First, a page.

Not one word about Alito. I swear. Just go read PinkoFeministHellcat on the subject that's attracting the most attention. Oft thought, but ne'er so well expressed.
And please, please don't get me started on civil rights, disability rights and access, and gender equality.
We all knew Miers would be a sacrificial lamb, and that once she withdrew or failed to be confirmed, Bush would come out with his *real* candidate. Now he has, and now things will get interesting.
A word on judicial bypass
The state in which I live requires parental notification for minors seeking abortions. In the years I worked in women's health, I only saw a handful of cases in which young women who had to notify their parents were unwilling to do so, for very good reason.
One case involved a young woman whose father and stepmother had looked the other way while she was raped repeatedly by a cousin. Another involved a girl whose father would've killed her, literally, for bringing shame on his family. Those were the two worst; there were four or five more that, while not as horrible, certainly presented food for thought and caused me to call the equal-access folks for help.
Now, then. Judicial bypass is an option for young women in this state...but there is not one judge in my county who will hear a judicial-bypass request. Not one. They've all decided that judicial bypass takes the rights of parents away. Unfortunately, it's difficult to get a bypass ruling from a judge not in one's home county, even with competent legal help.
It's accepted that parents have a certain amount of dominion over their minor children; that's how parental consent and notification laws have passed in so many states. The spousal notification and consent laws that have been struck down assume that men have the same dominion over their spouses.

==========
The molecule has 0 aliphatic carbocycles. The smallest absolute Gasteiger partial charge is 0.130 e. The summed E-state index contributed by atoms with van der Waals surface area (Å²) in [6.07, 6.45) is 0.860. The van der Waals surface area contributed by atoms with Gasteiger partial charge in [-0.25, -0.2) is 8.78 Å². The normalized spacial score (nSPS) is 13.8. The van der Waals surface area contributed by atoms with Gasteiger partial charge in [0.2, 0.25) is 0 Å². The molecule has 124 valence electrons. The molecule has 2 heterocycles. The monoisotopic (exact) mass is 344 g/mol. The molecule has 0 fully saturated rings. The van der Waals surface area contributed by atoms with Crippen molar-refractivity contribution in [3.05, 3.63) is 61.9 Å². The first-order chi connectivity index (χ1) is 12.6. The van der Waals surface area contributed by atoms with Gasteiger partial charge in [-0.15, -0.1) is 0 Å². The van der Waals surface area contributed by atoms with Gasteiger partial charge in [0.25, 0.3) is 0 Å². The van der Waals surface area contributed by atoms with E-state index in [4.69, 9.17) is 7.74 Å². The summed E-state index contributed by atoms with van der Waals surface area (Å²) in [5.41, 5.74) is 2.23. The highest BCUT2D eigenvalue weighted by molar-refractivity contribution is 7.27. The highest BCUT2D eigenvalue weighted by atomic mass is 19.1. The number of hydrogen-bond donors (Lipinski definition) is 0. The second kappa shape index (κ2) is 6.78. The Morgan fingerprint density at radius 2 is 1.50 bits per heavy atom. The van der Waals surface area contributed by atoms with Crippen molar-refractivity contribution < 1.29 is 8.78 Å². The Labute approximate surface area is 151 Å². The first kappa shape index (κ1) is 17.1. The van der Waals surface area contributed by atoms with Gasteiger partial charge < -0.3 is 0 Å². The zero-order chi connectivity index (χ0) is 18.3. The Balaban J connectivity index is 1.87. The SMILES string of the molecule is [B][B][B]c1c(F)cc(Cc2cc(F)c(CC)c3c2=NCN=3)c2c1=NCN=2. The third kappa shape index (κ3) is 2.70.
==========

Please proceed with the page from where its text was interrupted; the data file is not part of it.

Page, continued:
Which is a silly assumption, especially considering it doesn't go both ways.
Imagine what it would be like to be living in a county with no judicial bypass option, as a married woman with an abusive spouse, or one who's simply disappeared, or one who's locked up somewhere, and trying, as an adult woman, to get basic, common health care.
Imagine how it feels to be told this: even if you're in a good relationship, even if you and your spouse have made the decision not to continue a pregnancy together, you still don't have the ability to make that decision on your own, simply because you are the one carrying the pregnancy.
This is just like pharmacists refusing to dispense the morning-after pill, people. The onus falls on women in every case. When you show me the cases involving pharmacists refusing to dispense Lipitor or Levadopa to men, or the cases in which men are required to notify their wives before undergoing a radical prostatectomy, then I will believe that all this is about moral repugnance or equalizing voices within a relationship.
Until and unless that happens, I will continue to think that perhaps, just maybe, just a little bit, these sorts of things are about not allowing women full power over their bodies and their lives.
In other news
I got the closest thing yet to an invitation for a date the other night from a resident. Bless his heart, he got all kerfuffled when I started laughing hysterically, right in his face.
Nurses don't date residents. Not, at least, residents that they have to work with. They're residents, after all, and the work-with-this-person-for-years angle doesn't make it any more attractive.
We still have two screamers on the floor. I'm too tired to even consider writing about their latest antics.
The scary nursing student has been booted, not because she's gum on anybody's shoe or because she refused to do maid work, but because she ignored a tonic-clonic seizure one of her patients had and failed to inform the nurse about it.
And that's all the news for now.